Boris Johnson will urge business leaders to step up their preparations for the end of the Brexit transition period, amid concerns that he will fail to negotiate a trade deal with the EU.
Cabinet Office minister Michael Gove said the door was “ajar” for talks to continue but the UK is calling for a fundamental change of direction from the bloc for negotiations to resume.
EU negotiator Michel Barnier was expecting a call from his Downing Street counterpart Lord Frost on Monday, though No 10 was only as specific as saying it would take place early in the week.
Lord Frost last week told Mr Barnier not to come to London for planned talks without a major change in position from EU leaders.
Mr Gove will speak to his opposite number on the UK-EU joint committee, Maros Sefcovic, in London on Monday.
The Prime Minister and Mr Gove will call businesses with large supply chains and representative organisations on Tuesday, as the Government launches an advertising drive to warn “time is running out”.
Regardless of whether there is a deal or not, firms will no longer be operating within the single market and will need to change they way they operate.
Mr Gove said: “Make no mistake, there are changes coming in just 75 days and time is running out for businesses to act.”
HMRC will also write to 200,000 firms who trade with the EU to set out new customs and tax rules.
“It’s all well and good asking businesses to prepare, but you need to hold up your end of the bargain and actually explain what’s going on,” she added.
“Businesses and workers have been pleading with the Government for months to get the information they need to prepare for the end of the transition period but have been too often left in the dark.”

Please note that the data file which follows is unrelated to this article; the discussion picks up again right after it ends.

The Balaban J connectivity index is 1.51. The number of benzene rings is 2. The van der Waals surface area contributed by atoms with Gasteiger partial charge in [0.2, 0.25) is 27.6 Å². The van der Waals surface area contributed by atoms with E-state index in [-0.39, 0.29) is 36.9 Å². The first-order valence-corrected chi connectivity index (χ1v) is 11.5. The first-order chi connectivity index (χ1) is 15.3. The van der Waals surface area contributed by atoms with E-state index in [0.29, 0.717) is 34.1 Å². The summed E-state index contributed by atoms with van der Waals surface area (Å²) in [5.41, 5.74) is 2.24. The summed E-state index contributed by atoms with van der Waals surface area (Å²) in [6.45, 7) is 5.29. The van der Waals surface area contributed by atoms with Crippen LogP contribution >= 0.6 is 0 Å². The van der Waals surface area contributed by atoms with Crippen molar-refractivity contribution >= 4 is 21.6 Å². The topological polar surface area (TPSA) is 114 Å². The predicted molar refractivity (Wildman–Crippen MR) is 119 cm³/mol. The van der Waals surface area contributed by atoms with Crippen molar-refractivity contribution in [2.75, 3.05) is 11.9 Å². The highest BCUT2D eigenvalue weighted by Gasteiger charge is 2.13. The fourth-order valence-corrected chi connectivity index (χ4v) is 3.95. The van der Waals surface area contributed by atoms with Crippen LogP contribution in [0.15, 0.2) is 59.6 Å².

CBI deputy director general Josh Hardie said: “Businesses are doing all they can to prepare for Brexit.
“But firms face a hat-trick of unprecedented challenges: rebuilding from the first wave of Covid-19, dealing with the resurgence of the virus and uncertainty over the UK’s trading relationship with the EU.
“With compromise and tenacity, a deal can be done. Businesses call on leaders on both sides to find a route through.”
British Chambers of Commerce director general Adam Marshall said: “Facing the triple threat of a resurgent coronavirus, tightening restrictions and a disorderly end to the transition period, it is little wonder businesses are struggling to prepare.
“Many firms will be tired of posturing, cliff edges and deadlines, while others are still grappling with fundamental challenges as a result of the pandemic.
“A UK-EU deal is still both possible and critical. Much may change for business at year end, but a deal would give firms more clarity so that they can plan and adjust.”